Atrial Fibrosis as a Dominant Factor for the Development of Atrial Fibrillation: Facts and Gaps

Anastasia Xintarakou; Stylianos Tzeis; Stelios Psarras; Dimitrios Asvestas; Panos Vardas


Europace. 2020;22(3):342-351. 

In This Article

Abstract and Introduction


Atrial fibrillation (AF), the most commonly diagnosed arrhythmia, affects a notable percentage of the population and constitutes a major risk factor for thromboembolic events and other heart-related conditions. Fibrosis plays an important role in the onset and perpetuation of AF through structural and electrical remodelling processes. Multiple molecular pathways are involved in atrial substrate modification and the subsequent maintenance of AF. In this review, we aim to recapitulate underlying molecular pathways leading to atrial fibrosis and to indicate existing gaps in the complex interplay of atrial fibrosis and AF.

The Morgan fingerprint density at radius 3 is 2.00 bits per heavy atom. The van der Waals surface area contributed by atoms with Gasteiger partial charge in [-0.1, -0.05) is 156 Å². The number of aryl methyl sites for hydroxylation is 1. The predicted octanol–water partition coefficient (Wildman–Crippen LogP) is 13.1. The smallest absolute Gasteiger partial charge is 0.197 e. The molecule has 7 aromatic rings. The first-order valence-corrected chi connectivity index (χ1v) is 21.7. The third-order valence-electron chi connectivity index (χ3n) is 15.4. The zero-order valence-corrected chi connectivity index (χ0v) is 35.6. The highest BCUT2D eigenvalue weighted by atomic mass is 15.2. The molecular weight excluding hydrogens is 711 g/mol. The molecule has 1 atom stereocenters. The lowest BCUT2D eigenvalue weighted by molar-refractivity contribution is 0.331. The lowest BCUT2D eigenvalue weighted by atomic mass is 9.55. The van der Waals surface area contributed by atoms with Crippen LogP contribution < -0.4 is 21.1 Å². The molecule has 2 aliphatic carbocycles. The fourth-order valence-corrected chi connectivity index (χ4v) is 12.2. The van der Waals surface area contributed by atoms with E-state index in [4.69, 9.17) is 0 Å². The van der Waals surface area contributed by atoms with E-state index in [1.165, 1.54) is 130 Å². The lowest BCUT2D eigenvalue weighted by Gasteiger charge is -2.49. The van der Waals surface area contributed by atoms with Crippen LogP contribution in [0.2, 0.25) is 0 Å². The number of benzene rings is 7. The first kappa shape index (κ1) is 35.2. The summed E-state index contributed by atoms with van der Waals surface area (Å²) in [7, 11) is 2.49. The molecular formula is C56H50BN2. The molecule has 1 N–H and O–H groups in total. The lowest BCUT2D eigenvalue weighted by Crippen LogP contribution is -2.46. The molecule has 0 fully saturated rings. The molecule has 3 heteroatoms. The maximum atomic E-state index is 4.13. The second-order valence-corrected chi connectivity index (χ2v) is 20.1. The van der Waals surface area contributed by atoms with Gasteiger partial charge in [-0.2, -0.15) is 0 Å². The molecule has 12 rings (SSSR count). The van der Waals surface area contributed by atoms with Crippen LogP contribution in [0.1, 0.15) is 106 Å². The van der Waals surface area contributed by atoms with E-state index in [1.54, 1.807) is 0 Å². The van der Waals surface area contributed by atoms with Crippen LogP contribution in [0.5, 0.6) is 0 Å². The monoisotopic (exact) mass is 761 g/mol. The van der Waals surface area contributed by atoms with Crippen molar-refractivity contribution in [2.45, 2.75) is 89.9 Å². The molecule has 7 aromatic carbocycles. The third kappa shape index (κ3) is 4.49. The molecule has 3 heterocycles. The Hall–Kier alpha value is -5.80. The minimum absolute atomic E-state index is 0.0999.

Atrial fibrillation (AF) is the most common cardiac arrhythmia with diverse pathophysiological background. Rarely, AF is not associated with any concomitant condition or underlying comorbidity, but in the vast majority of cases, an underlying pathology coexists.[1] Diverse pathological processes affecting the atria, including collagen fibre accumulation, fatty infiltration, and amyloid deposition, contribute to the genesis and perpetuation of AF. The term 'atrial cardiomyopathy' has been introduced to describe these histological/pathophysiological changes and a classification scheme has been proposed to outline the dominant underlying pathology. A key contributor in the development of atrial cardiomyopathy and subsequently AF is atrial fibrosis.[2,3]